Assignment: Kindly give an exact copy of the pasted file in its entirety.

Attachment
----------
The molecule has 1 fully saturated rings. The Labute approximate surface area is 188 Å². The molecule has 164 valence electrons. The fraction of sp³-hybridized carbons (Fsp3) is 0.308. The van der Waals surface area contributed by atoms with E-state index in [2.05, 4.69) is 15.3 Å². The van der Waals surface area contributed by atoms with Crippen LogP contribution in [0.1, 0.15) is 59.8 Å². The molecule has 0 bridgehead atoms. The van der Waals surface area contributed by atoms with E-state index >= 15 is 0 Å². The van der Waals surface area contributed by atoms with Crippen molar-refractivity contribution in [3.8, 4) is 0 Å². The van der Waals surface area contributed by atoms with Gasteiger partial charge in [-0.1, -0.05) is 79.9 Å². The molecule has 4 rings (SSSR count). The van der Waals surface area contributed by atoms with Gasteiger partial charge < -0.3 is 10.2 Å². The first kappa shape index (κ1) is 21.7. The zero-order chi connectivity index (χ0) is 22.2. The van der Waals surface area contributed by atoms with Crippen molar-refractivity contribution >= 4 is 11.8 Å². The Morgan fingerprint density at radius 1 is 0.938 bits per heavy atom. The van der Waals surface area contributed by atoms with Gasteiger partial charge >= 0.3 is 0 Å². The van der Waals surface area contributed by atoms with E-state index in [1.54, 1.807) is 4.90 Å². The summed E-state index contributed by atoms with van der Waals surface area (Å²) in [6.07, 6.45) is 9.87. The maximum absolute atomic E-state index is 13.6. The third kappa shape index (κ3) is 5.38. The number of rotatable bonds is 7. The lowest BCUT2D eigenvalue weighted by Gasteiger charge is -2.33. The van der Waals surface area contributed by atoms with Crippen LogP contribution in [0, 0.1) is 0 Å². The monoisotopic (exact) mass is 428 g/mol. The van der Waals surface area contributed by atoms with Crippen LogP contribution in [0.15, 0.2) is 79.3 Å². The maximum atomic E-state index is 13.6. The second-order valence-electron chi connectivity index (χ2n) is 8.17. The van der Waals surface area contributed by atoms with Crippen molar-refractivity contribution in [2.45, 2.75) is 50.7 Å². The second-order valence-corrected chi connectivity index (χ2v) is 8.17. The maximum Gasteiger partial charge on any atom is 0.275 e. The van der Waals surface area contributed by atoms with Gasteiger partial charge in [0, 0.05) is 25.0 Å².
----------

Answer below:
The molecule has 1 fully saturated rings. The Labute approximate surface area is 188 Å². The molecule has 164 valence electrons. The fraction of sp³-hybridized carbons (Fsp3) is 0.308. The van der Waals surface area contributed by atoms with E-state index in [2.05, 4.69) is 15.3 Å². The van der Waals surface area contributed by atoms with Crippen LogP contribution in [0.1, 0.15) is 59.8 Å². The molecule has 0 bridgehead atoms. The van der Waals surface area contributed by atoms with E-state index >= 15 is 0 Å². The van der Waals surface area contributed by atoms with Crippen molar-refractivity contribution in [3.8, 4) is 0 Å². The van der Waals surface area contributed by atoms with Gasteiger partial charge in [-0.1, -0.05) is 79.9 Å². The molecule has 4 rings (SSSR count). The van der Waals surface area contributed by atoms with Gasteiger partial charge < -0.3 is 10.2 Å². The first kappa shape index (κ1) is 21.7. The zero-order chi connectivity index (χ0) is 22.2. The van der Waals surface area contributed by atoms with Crippen molar-refractivity contribution >= 4 is 11.8 Å². The Morgan fingerprint density at radius 1 is 0.938 bits per heavy atom. The van der Waals surface area contributed by atoms with Gasteiger partial charge >= 0.3 is 0 Å². The van der Waals surface area contributed by atoms with E-state index in [1.54, 1.807) is 4.90 Å². The summed E-state index contributed by atoms with van der Waals surface area (Å²) in [6.07, 6.45) is 9.87. The maximum absolute atomic E-state index is 13.6. The third kappa shape index (κ3) is 5.38. The number of rotatable bonds is 7. The lowest BCUT2D eigenvalue weighted by Gasteiger charge is -2.33. The van der Waals surface area contributed by atoms with Crippen LogP contribution in [0, 0.1) is 0 Å². The monoisotopic (exact) mass is 428 g/mol. The van der Waals surface area contributed by atoms with Crippen LogP contribution in [0.15, 0.2) is 79.3 Å². The maximum atomic E-state index is 13.6. The second-order valence-electron chi connectivity index (χ2n) is 8.17. The van der Waals surface area contributed by atoms with Crippen molar-refractivity contribution in [2.45, 2.75) is 50.7 Å². The second-order valence-corrected chi connectivity index (χ2v) is 8.17. The maximum Gasteiger partial charge on any atom is 0.275 e. The van der Waals surface area contributed by atoms with Gasteiger partial charge in [0, 0.05) is 25.0 Å².